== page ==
The no-code/low-code world could be enjoying an even sharper tailwind than we anticipated
This week, Unqork, a startup that helps other companies build business apps with a no-code platform, raised a $207 million Series C. The new capital valued the firm at around $2 billion.
Even given how much attention 2020 has brought to no-code startups and their low-code relatives, the investment stood out as outsized — and rapid. Previously, Unqork added $51 million to its Series B earlier this year, bringing that round to a total of around $131 million.
To see the company raise even more this quickly signaled that something was afoot.
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So we sent in a raft of questions to the company to better understand the demand that it is seeing in the market for its service. I want to better understand not only how Unqork managed to attract such a massive new check, but also what its notes tell us about the market for no-code services that help business build apps, a key portion of the no-code/low-code market.
What might be working for Unqork, in other words, could be working for other players in the space. And, if so, the whole no-code/low-code world could be enjoying an even sharper tailwind than we previously anticipated.
We’ll also bring in a few notes from Laela Sturdy, a general partner at Alphabet’s Capital G investing group. She led the company’s Series B and sits on its board. Luckily, we have a grip of her thoughts from our August no-code/low-code investor survey. Let’s get into it!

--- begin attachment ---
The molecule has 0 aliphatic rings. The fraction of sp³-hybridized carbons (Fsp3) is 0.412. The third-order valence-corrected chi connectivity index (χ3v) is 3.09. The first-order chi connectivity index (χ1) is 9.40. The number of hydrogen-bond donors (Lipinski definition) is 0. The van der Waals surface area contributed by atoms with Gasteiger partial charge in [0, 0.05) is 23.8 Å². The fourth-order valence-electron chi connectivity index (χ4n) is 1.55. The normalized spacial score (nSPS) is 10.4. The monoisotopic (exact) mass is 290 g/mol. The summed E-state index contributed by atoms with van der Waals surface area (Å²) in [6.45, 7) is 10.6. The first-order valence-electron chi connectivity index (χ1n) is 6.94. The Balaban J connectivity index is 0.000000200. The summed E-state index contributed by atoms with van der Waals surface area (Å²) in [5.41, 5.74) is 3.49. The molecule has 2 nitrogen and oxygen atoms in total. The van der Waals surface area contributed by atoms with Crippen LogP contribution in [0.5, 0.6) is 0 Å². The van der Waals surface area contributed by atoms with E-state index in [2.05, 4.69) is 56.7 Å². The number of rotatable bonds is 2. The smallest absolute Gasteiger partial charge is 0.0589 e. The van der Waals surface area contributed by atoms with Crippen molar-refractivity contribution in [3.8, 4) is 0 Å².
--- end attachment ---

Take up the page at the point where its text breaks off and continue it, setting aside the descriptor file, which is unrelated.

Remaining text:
Briefly, the round. Unqork raised $207 million at a roughly $2 billion price point — post-money, we presume — in a Series C led by BlackRock. Other money buckets took part, including funds from Hewlett Packard Enterprise, Schonfeld Strategic Advisors, Sunley House Capital Management, Eldridge and Fin Venture Capital, per the company. Prior investors, including the aforementioned Capital G, along with Broadridge Financial Solutions, Aquiline Technology Growth, Goldman Sachs and World Innovation Lab also took part.
That is a long list of names. But it takes a while to add up to nine figures of capital, so perhaps the party-round style Series C is not too surprising.
Regardless, the firm is now incredibly well-capitalized and we can move onto more interesting things. Namely, how the company managed to raise so very much money. The Exchange asked Unqork a few questions:
- First, what is driving the demand for more business apps, a topic we’ve explored before.
- Second, we wanted to know what impact COVID-19 has had on the business; has the pandemic provided a dramatic lift to Unqork’s business, and, if so, did that drive its growth forward and help it secure the Series C?
- And, finally, we asked about the company’s sales cadence; is Unqork seeing faster sales cycles? If so, it could indicate that the market is moving toward no-code business app creation, lowering the hurdles that startups working in the space have to clear to snag new customers.